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Need Some Extra Income? Consider Appliance and Scrap Metal Recycling

pile of scrap metal
If you're like many working adults, you may at some point find that your household income and spending levels don't quite match up, leaving you in need of some quick ways to earn extra cash. Recycling old appliances, farm or garden equipment, or even aluminum soda cans can provide you with the cash flow you need, but you may quickly run out of your own items to recycle. 
Fortunately, you may be able to continue this inflow of extra income for the foreseeable future by reaching out to your friends, relatives, or even strangers and offering to pick up and transport their scrap metal and old appliances to your neighborhood recycling center. By paying your "clients" a predetermined amount out of your own pocket, you'll be able to secure a tidy profit on each piece of scrap metal you bring to your local metal recycling center while also helping them declutter. 
Read on to learn more about the metal recycling process and how you can get started.

Understanding How Metal Recycling Works

Scrap metal recycling companies are designed to separate, sort, and then process a variety of types of scrap metal, from more utilitarian metals like tin and aluminum to precious metals like copper and gold. Once the center has broken down metal objects into their component parts and any foreign items have been removed, these metals can be smelted, remolded and used to create new products.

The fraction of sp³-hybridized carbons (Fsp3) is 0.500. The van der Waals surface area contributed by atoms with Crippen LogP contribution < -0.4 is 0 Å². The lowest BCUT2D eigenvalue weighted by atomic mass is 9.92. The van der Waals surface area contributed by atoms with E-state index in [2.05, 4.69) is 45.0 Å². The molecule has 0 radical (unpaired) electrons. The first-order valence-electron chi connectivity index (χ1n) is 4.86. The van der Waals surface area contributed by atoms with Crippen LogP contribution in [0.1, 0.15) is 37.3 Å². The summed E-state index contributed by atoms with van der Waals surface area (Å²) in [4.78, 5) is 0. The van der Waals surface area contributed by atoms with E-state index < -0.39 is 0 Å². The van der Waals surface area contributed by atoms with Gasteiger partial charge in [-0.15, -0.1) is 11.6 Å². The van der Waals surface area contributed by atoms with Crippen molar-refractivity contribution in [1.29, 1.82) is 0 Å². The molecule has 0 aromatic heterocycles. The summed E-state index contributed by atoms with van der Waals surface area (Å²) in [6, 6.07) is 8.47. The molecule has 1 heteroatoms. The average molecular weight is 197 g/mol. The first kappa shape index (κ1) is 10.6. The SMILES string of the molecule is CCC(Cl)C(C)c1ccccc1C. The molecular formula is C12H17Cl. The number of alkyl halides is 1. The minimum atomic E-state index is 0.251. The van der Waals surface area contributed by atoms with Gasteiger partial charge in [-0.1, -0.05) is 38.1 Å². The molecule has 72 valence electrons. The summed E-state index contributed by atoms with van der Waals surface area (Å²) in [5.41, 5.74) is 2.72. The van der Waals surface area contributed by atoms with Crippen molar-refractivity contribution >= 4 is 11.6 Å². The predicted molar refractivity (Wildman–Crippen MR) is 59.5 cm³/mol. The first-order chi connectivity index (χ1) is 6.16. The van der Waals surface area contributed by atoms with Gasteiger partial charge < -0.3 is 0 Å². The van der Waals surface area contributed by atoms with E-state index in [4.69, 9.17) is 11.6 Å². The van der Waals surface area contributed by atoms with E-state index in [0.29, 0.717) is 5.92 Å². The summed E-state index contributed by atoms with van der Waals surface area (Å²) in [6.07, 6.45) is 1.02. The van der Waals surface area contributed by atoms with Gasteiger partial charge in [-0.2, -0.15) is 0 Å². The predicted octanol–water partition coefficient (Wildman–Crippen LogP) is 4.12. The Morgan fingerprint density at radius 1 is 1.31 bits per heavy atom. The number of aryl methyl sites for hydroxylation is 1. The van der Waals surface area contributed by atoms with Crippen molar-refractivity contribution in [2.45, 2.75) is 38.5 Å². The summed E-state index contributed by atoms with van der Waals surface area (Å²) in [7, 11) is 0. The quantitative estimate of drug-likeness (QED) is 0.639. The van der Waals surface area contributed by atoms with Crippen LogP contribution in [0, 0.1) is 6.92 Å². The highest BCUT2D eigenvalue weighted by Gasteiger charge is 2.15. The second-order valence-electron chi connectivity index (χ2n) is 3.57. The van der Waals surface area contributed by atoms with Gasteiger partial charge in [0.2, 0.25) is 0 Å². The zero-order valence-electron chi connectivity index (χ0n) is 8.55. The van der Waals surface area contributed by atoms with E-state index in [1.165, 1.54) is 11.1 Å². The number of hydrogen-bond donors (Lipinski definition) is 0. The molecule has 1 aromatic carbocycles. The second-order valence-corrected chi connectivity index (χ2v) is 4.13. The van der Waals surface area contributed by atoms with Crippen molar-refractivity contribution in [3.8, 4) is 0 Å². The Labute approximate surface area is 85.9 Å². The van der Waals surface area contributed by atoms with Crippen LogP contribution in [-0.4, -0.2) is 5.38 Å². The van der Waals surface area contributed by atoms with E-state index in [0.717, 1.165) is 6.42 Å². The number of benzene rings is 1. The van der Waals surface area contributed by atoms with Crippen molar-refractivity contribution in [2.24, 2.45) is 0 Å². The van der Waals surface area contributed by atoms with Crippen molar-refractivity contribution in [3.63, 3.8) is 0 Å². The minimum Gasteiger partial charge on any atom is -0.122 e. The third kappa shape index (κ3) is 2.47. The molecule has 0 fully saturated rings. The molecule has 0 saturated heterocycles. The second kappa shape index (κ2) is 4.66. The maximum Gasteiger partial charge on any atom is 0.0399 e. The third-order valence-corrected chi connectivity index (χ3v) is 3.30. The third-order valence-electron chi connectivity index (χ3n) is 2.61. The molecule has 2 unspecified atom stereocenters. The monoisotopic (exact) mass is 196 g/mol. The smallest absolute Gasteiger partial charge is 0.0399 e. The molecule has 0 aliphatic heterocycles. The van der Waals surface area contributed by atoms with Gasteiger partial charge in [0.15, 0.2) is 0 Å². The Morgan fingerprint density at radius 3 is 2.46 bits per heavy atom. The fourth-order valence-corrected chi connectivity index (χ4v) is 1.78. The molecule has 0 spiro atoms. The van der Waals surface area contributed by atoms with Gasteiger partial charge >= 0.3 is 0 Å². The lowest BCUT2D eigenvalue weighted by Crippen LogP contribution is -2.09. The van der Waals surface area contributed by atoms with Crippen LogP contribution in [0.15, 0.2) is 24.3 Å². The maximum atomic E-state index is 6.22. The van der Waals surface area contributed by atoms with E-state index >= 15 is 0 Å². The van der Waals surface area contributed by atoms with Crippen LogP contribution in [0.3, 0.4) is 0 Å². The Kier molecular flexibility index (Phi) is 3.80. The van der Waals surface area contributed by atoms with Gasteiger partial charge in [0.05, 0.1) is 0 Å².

Because most appliances and pieces of machinery contain a range of different metals, each of which must be processed separately, crushing these appliances is often the most efficient way to conduct the sorting process. 
After a piece of equipment has been thoroughly crushed, its pieces can be strewn across a conveyor belt, where a heavy-duty magnet can pick out any ferrous metals. Workers sort non-ferrous metals by hand and discard any unusable scraps of metal, plastic, or rubber.
Most metal recycling companies will pay by weight, based on the current market price of the component metals and reduced to account for processing and shipment fees. For example, a clothes dryer may weigh 200 pounds but only contain 50 pounds of recyclable aluminum, a fairly low-dollar metal. It may take some trial and error (or internet research) before you're able to quickly and accurately pinpoint the price you can expect for many common appliances.

Getting Started

If you'd like to avoid much of the trial and error associated with getting started in scrap metal recycling, you'll want to get some idea of how much you can expect to gain from each recycled appliance before you begin scouting. You may even want to begin looking on "freecycle" sites to better gauge the most common types of metal available for recycling.
In some cases, you may find that the exertion needed to get heavy appliances to the recycling center isn't worth the cost you're able to recoup. By that same token, if those for whom you're recycling expect close to fair market resale value for their appliances, there may not be much (if any) excess from which to take your profit. On the other hand, those who are planning to throw this metal away anyway may be willing to give it to you for recycling with no expectation of payment in return.  
By getting a price sheet that provides the approximate metal content of some common appliances and keeping up to date on current scrap metal prices, you'll be able to more easily determine which recycling projects are worth your time. 
Once you've done some preliminary research into scrap metal prices and availability, you'll have the knowledge you need to be successful in the metal recycling business -- even if you're just pursuing this as a side gig rather than a means of regular income.

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